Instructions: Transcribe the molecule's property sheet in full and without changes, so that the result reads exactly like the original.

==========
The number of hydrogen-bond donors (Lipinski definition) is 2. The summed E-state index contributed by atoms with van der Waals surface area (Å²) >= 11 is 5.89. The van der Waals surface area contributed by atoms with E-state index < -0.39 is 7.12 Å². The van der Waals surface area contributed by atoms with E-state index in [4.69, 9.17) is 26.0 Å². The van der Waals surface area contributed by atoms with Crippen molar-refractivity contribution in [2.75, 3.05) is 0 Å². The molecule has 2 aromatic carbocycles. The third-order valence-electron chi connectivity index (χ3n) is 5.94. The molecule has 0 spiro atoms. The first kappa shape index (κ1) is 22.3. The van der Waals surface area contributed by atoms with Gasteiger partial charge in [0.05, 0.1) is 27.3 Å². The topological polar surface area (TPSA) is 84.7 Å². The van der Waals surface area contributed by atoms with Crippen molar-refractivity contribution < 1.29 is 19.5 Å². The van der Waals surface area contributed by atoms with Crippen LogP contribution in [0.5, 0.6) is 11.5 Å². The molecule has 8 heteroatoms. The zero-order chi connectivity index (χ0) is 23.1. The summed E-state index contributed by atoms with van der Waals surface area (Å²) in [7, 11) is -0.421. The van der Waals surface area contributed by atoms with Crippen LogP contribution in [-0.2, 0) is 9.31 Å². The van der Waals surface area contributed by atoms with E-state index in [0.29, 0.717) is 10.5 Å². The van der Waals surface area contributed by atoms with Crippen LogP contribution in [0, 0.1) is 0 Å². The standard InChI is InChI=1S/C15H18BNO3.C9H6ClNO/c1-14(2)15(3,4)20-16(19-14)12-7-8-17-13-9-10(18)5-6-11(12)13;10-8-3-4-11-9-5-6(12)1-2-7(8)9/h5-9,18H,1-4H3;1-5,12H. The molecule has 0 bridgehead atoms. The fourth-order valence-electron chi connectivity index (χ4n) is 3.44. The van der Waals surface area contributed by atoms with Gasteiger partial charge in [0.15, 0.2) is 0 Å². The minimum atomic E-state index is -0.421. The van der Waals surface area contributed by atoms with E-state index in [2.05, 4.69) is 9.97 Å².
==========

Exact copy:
The number of hydrogen-bond donors (Lipinski definition) is 2. The summed E-state index contributed by atoms with van der Waals surface area (Å²) >= 11 is 5.89. The van der Waals surface area contributed by atoms with E-state index < -0.39 is 7.12 Å². The van der Waals surface area contributed by atoms with E-state index in [4.69, 9.17) is 26.0 Å². The van der Waals surface area contributed by atoms with Crippen molar-refractivity contribution in [2.75, 3.05) is 0 Å². The molecule has 2 aromatic carbocycles. The third-order valence-electron chi connectivity index (χ3n) is 5.94. The molecule has 0 spiro atoms. The first kappa shape index (κ1) is 22.3. The van der Waals surface area contributed by atoms with Gasteiger partial charge in [0.05, 0.1) is 27.3 Å². The topological polar surface area (TPSA) is 84.7 Å². The van der Waals surface area contributed by atoms with Crippen molar-refractivity contribution < 1.29 is 19.5 Å². The van der Waals surface area contributed by atoms with Crippen LogP contribution in [0.5, 0.6) is 11.5 Å². The molecule has 8 heteroatoms. The zero-order chi connectivity index (χ0) is 23.1. The summed E-state index contributed by atoms with van der Waals surface area (Å²) in [7, 11) is -0.421. The van der Waals surface area contributed by atoms with Crippen LogP contribution in [-0.2, 0) is 9.31 Å². The van der Waals surface area contributed by atoms with E-state index in [0.29, 0.717) is 10.5 Å². The van der Waals surface area contributed by atoms with Crippen LogP contribution in [0, 0.1) is 0 Å². The standard InChI is InChI=1S/C15H18BNO3.C9H6ClNO/c1-14(2)15(3,4)20-16(19-14)12-7-8-17-13-9-10(18)5-6-11(12)13;10-8-3-4-11-9-5-6(12)1-2-7(8)9/h5-9,18H,1-4H3;1-5,12H. The molecule has 0 bridgehead atoms. The fourth-order valence-electron chi connectivity index (χ4n) is 3.44. The van der Waals surface area contributed by atoms with Gasteiger partial charge in [0.15, 0.2) is 0 Å². The minimum atomic E-state index is -0.421. The van der Waals surface area contributed by atoms with E-state index in [2.05, 4.69) is 9.97 Å².